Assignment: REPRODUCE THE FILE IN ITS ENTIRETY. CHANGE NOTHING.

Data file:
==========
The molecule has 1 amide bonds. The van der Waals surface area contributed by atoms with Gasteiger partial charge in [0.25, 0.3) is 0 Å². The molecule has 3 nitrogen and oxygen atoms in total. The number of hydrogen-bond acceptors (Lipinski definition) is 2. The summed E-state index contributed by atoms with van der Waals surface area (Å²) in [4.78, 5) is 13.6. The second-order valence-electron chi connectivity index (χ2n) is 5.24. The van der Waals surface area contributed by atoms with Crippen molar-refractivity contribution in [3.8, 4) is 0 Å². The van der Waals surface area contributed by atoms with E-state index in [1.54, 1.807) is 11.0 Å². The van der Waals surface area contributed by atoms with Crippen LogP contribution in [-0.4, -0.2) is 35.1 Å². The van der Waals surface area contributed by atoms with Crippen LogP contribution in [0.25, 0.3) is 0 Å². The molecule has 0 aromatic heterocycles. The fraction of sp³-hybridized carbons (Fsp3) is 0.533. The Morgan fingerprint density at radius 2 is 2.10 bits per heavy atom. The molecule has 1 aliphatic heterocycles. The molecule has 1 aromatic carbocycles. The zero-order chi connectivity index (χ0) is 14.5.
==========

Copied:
The molecule has 1 amide bonds. The van der Waals surface area contributed by atoms with Gasteiger partial charge in [0.25, 0.3) is 0 Å². The molecule has 3 nitrogen and oxygen atoms in total. The number of hydrogen-bond acceptors (Lipinski definition) is 2. The summed E-state index contributed by atoms with van der Waals surface area (Å²) in [4.78, 5) is 13.6. The second-order valence-electron chi connectivity index (χ2n) is 5.24. The van der Waals surface area contributed by atoms with Crippen molar-refractivity contribution in [3.8, 4) is 0 Å². The van der Waals surface area contributed by atoms with E-state index in [1.54, 1.807) is 11.0 Å². The van der Waals surface area contributed by atoms with Crippen LogP contribution in [-0.4, -0.2) is 35.1 Å². The van der Waals surface area contributed by atoms with Crippen LogP contribution in [0.25, 0.3) is 0 Å². The molecule has 0 aromatic heterocycles. The fraction of sp³-hybridized carbons (Fsp3) is 0.533. The Morgan fingerprint density at radius 2 is 2.10 bits per heavy atom. The molecule has 1 aliphatic heterocycles. The molecule has 1 aromatic carbocycles. The zero-order chi connectivity index (χ0) is 14.5.